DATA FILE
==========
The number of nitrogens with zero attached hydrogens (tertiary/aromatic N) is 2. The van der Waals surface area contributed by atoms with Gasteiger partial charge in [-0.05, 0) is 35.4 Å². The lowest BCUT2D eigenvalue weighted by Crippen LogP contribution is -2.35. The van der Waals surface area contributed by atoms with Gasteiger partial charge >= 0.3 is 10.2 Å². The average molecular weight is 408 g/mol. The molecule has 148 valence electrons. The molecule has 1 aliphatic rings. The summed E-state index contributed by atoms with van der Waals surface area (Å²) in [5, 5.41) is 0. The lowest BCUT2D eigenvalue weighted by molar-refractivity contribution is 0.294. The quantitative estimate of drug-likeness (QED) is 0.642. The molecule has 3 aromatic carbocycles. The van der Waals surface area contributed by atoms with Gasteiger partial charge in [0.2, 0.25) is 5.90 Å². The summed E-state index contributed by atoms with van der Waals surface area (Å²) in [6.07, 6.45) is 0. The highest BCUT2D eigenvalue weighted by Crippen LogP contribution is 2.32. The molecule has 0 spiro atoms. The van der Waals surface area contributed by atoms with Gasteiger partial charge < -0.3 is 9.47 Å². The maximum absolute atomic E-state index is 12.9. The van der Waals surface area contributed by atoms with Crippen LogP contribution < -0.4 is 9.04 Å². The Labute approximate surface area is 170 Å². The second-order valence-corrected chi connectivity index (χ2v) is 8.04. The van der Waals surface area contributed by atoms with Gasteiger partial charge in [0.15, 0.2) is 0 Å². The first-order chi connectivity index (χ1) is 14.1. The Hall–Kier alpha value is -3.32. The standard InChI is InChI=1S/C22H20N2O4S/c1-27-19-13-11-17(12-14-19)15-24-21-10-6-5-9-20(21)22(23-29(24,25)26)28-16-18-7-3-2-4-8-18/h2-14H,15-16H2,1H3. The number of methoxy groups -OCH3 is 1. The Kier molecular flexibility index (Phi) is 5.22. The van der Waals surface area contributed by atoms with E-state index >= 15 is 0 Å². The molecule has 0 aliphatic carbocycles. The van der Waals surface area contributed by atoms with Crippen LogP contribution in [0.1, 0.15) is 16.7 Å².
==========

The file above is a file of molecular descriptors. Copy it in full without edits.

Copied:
The number of nitrogens with zero attached hydrogens (tertiary/aromatic N) is 2. The van der Waals surface area contributed by atoms with Gasteiger partial charge in [-0.05, 0) is 35.4 Å². The lowest BCUT2D eigenvalue weighted by Crippen LogP contribution is -2.35. The van der Waals surface area contributed by atoms with Gasteiger partial charge >= 0.3 is 10.2 Å². The average molecular weight is 408 g/mol. The molecule has 148 valence electrons. The molecule has 1 aliphatic rings. The summed E-state index contributed by atoms with van der Waals surface area (Å²) in [5, 5.41) is 0. The lowest BCUT2D eigenvalue weighted by molar-refractivity contribution is 0.294. The quantitative estimate of drug-likeness (QED) is 0.642. The molecule has 3 aromatic carbocycles. The van der Waals surface area contributed by atoms with Gasteiger partial charge in [0.2, 0.25) is 5.90 Å². The summed E-state index contributed by atoms with van der Waals surface area (Å²) in [6.07, 6.45) is 0. The highest BCUT2D eigenvalue weighted by Crippen LogP contribution is 2.32. The molecule has 0 spiro atoms. The van der Waals surface area contributed by atoms with Gasteiger partial charge < -0.3 is 9.47 Å². The maximum absolute atomic E-state index is 12.9. The van der Waals surface area contributed by atoms with Crippen LogP contribution < -0.4 is 9.04 Å². The Labute approximate surface area is 170 Å². The second-order valence-corrected chi connectivity index (χ2v) is 8.04. The van der Waals surface area contributed by atoms with Gasteiger partial charge in [0.15, 0.2) is 0 Å². The first-order chi connectivity index (χ1) is 14.1. The Hall–Kier alpha value is -3.32. The standard InChI is InChI=1S/C22H20N2O4S/c1-27-19-13-11-17(12-14-19)15-24-21-10-6-5-9-20(21)22(23-29(24,25)26)28-16-18-7-3-2-4-8-18/h2-14H,15-16H2,1H3. The number of methoxy groups -OCH3 is 1. The Kier molecular flexibility index (Phi) is 5.22. The van der Waals surface area contributed by atoms with E-state index >= 15 is 0 Å². The molecule has 0 aliphatic carbocycles. The van der Waals surface area contributed by atoms with Crippen LogP contribution in [0.1, 0.15) is 16.7 Å².